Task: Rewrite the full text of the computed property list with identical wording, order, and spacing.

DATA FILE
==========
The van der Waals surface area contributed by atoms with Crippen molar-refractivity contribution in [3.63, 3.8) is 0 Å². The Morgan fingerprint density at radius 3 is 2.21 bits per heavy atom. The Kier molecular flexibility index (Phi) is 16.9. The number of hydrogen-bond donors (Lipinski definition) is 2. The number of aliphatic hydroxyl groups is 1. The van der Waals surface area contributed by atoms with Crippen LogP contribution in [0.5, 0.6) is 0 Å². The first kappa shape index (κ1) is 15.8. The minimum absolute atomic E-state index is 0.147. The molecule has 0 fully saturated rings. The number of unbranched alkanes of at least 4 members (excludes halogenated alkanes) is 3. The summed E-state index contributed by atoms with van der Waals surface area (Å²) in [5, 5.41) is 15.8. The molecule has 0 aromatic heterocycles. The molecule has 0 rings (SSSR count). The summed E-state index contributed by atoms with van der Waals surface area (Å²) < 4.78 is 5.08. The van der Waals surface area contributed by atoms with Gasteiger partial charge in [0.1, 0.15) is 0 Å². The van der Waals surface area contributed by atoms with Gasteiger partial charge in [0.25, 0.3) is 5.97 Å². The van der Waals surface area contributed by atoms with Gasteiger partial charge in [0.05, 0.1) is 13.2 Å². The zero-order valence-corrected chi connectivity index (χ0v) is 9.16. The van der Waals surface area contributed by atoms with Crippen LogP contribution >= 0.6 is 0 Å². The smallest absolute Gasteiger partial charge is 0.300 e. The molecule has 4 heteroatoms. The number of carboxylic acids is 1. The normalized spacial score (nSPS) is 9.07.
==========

The van der Waals surface area contributed by atoms with Crippen molar-refractivity contribution in [3.63, 3.8) is 0 Å². The Morgan fingerprint density at radius 3 is 2.21 bits per heavy atom. The Kier molecular flexibility index (Phi) is 16.9. The number of hydrogen-bond donors (Lipinski definition) is 2. The number of aliphatic hydroxyl groups is 1. The van der Waals surface area contributed by atoms with Crippen LogP contribution in [0.5, 0.6) is 0 Å². The first kappa shape index (κ1) is 15.8. The minimum absolute atomic E-state index is 0.147. The molecule has 0 fully saturated rings. The number of unbranched alkanes of at least 4 members (excludes halogenated alkanes) is 3. The summed E-state index contributed by atoms with van der Waals surface area (Å²) in [5, 5.41) is 15.8. The molecule has 0 aromatic heterocycles. The molecule has 0 rings (SSSR count). The summed E-state index contributed by atoms with van der Waals surface area (Å²) < 4.78 is 5.08. The van der Waals surface area contributed by atoms with Gasteiger partial charge in [0.1, 0.15) is 0 Å². The van der Waals surface area contributed by atoms with Gasteiger partial charge in [0.25, 0.3) is 5.97 Å². The van der Waals surface area contributed by atoms with Gasteiger partial charge in [0.05, 0.1) is 13.2 Å². The zero-order valence-corrected chi connectivity index (χ0v) is 9.16. The van der Waals surface area contributed by atoms with Crippen LogP contribution >= 0.6 is 0 Å². The smallest absolute Gasteiger partial charge is 0.300 e. The molecule has 4 heteroatoms. The number of carboxylic acids is 1. The normalized spacial score (nSPS) is 9.07.